|Elevation||308 m (1,010 ft)|
|• Estimate (2007)||54,200|
|Time zone||PST (UTC+5)|
|Number of towns||1|
|Number of Union councils||2|
Hasan Abdal or Hassan Abdal (Urdu: حسن ابدال) is a historic town of 50,000 residents in Attock District, Punjab, Pakistan. It is located where the Grand Trunk Road meets the Karakoram Highway near the Khyber Pakhtunkhwa province, 40 km northwest of Rawalpindi. The town is famous for Gurdwara Sri Panja Sahib, one of the most sacred sites in Sikhism, where thousands of Sikhs congregate on the eve of Besakhi every year .
The famous Chinese traveler Xuanzang who visited the place in the 7th century A.D. mentions the sacred spring of Elapatra about 70 li to the northwest of Taxila which is identical to the one at the current site of Gurdwara Panja Sahib. The town is mentioned in Ain-i-Akbari in the context that Shams al-Din built himself a vault there in which lies Hakim Abu’l Fath buried. Akbar’s visit to the town on his way back from Kashmir is also mentioned.
William Finch who travelled through India between 1608 and 1611 describes Hasan Abdal to be a "pleasant town with a small river and many fair tanks in which are many fishes with golden rings in their noses ...; the water so clear that you may see a penny in the bottom". The Mughal emperor Jehangir mentions in his Tuzk-e-Jahangiri this town by the name of Baba Hasan Abdal where he stayed for three days. He also praises the city in these words: "The celebrated place at this station is a spring which flows from the foot of a little hill, exceedingly clear, sweet and nice...". Hasan Abdal was visited by various Mughal kings on their way to Kashmir
"The Muslim version of the story is that one Hasan, a Gujar, had many buffaloes; that a Faqir named Abdal came and asked him for a draught of milk. Hasan said, I would gladly give you some, but my buffaloes are at present dry. Abdal laid his hand on one of them and said, "Now milk it." He did so, and soon gave him a copious draught. Abdal expressed his gratitude to Hasan, and asked what he could do for him. Hasan replied that they were much straitened for want of water, on which Abdal struck the neighbouring hills in two places, from which the two streams of Hasan Abdal have come forth. On the departure of the Faqir, Hasan said the spot should hereafter be called after them jointly".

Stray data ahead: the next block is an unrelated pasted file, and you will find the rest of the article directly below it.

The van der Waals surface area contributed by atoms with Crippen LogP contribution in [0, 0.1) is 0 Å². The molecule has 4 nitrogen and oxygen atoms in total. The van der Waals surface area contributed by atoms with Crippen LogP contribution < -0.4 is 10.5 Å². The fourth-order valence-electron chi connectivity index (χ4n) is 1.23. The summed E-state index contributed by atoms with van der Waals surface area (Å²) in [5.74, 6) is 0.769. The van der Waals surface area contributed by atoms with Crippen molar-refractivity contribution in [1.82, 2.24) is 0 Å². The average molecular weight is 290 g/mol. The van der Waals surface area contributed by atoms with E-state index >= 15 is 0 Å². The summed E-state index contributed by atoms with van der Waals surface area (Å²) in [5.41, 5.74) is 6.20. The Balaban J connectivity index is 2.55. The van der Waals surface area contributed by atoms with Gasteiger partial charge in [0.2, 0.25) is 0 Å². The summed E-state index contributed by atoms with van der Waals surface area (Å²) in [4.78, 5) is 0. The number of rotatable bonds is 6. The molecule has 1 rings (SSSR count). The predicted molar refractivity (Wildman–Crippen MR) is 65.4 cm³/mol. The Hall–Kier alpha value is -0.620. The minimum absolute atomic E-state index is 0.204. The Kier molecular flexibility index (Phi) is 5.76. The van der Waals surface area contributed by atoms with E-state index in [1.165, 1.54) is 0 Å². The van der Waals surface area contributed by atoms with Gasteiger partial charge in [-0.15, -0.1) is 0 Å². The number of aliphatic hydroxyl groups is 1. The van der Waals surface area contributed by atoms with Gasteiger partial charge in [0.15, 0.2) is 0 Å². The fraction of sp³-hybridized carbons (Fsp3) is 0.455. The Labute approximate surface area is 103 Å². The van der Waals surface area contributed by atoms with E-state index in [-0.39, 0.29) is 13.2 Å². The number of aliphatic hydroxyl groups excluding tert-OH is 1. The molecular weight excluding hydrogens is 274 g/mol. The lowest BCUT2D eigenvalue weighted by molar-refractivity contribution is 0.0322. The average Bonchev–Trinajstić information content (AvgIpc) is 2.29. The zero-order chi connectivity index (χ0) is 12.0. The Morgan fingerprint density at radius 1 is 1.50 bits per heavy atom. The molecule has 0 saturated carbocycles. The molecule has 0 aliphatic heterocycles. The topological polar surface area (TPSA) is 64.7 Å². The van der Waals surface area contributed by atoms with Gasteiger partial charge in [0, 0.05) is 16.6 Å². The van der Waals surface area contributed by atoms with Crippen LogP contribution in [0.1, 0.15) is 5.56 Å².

In 1521 the founder of the Sikh faith, Guru Nanak, arrived in Hasan Abdal, a Gurdwara was built on the spot that he stayed containing a sacred rock that is believed to contain the hand print of Guru Nanak. Punja or panja (Punjabi: پنجہ) :hand or paw. There are different traditions about the origin of the Hand print.
Health and medical care
There is a Tehsil Headquarters Hospital and numerous privately owned clinics in and around the city. Despite the exponential growth in population, the health care facilities are extremely insufficient. Many hospitals are located nearby Wah Cantonment or in Rawalpindi.
The city has several state owned primary schools, a high school each for boys and girls, a higher secondary school each for boys and girls and a degree college for women. There are a number of privately run schools to make up for the shortfall of the state owned ones.
Cadet College, Hasan Abdal
Cadet College Hasan Abdal is the first Cadet College in Pakistan and was established by the government of Punjab at the initiative of General Muhammad Ayub Khan, the then Commander-in-Chief of the Pakistan Army, originally to serve as a feeder institution to the Services Academies. For this purpose, Military Wings were started in 1952 in Government College, Sahiwal, and Islamia College, Peshawar. On the completion of buildings at the present location, the Military Wings were shifted to Hasan Abdal and the Cadet College started functioning as Punjab Cadet College in April 1954. In 1960, the government constituted a Board of Governors to exercise administrative control over the college. Hugh Catchpole was the founder Principal of the College.
Surrounded by the fresh water springs with crystal clear water and Loquat orchards the city used to be an idyllic place till recent past. Its beauty as mentioned in the earliest accounts  has somehow survived the ill planning that has resulted in an exponential increase in its population.
Caste in Hasan Abdal
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